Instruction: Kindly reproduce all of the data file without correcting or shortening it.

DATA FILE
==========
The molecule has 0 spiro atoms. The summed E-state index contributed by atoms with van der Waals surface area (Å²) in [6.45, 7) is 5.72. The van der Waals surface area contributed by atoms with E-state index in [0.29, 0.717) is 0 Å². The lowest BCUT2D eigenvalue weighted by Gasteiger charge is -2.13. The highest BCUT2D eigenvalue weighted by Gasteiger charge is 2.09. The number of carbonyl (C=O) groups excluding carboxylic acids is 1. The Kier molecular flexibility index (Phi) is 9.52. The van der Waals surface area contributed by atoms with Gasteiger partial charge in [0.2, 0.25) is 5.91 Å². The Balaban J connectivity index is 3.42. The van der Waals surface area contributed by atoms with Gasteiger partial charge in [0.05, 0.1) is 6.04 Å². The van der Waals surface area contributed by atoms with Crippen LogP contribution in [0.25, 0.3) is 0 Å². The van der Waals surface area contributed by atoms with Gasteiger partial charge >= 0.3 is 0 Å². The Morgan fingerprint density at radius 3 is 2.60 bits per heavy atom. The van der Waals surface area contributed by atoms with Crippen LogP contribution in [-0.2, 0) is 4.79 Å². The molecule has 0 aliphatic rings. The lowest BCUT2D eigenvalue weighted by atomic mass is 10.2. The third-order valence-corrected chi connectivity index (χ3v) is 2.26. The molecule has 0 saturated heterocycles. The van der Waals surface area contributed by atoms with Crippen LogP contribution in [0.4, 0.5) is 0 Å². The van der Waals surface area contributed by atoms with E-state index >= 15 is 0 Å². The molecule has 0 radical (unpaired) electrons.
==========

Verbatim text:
The molecule has 0 spiro atoms. The summed E-state index contributed by atoms with van der Waals surface area (Å²) in [6.45, 7) is 5.72. The van der Waals surface area contributed by atoms with E-state index in [0.29, 0.717) is 0 Å². The lowest BCUT2D eigenvalue weighted by Gasteiger charge is -2.13. The highest BCUT2D eigenvalue weighted by Gasteiger charge is 2.09. The number of carbonyl (C=O) groups excluding carboxylic acids is 1. The Kier molecular flexibility index (Phi) is 9.52. The van der Waals surface area contributed by atoms with Gasteiger partial charge in [0.2, 0.25) is 5.91 Å². The Balaban J connectivity index is 3.42. The van der Waals surface area contributed by atoms with Gasteiger partial charge in [0.05, 0.1) is 6.04 Å². The van der Waals surface area contributed by atoms with Crippen LogP contribution in [0.25, 0.3) is 0 Å². The van der Waals surface area contributed by atoms with Gasteiger partial charge >= 0.3 is 0 Å². The Morgan fingerprint density at radius 3 is 2.60 bits per heavy atom. The van der Waals surface area contributed by atoms with Crippen LogP contribution in [-0.2, 0) is 4.79 Å². The molecule has 0 aliphatic rings. The lowest BCUT2D eigenvalue weighted by atomic mass is 10.2. The third-order valence-corrected chi connectivity index (χ3v) is 2.26. The molecule has 0 saturated heterocycles. The van der Waals surface area contributed by atoms with Crippen LogP contribution in [0.4, 0.5) is 0 Å². The van der Waals surface area contributed by atoms with E-state index >= 15 is 0 Å². The molecule has 0 radical (unpaired) electrons.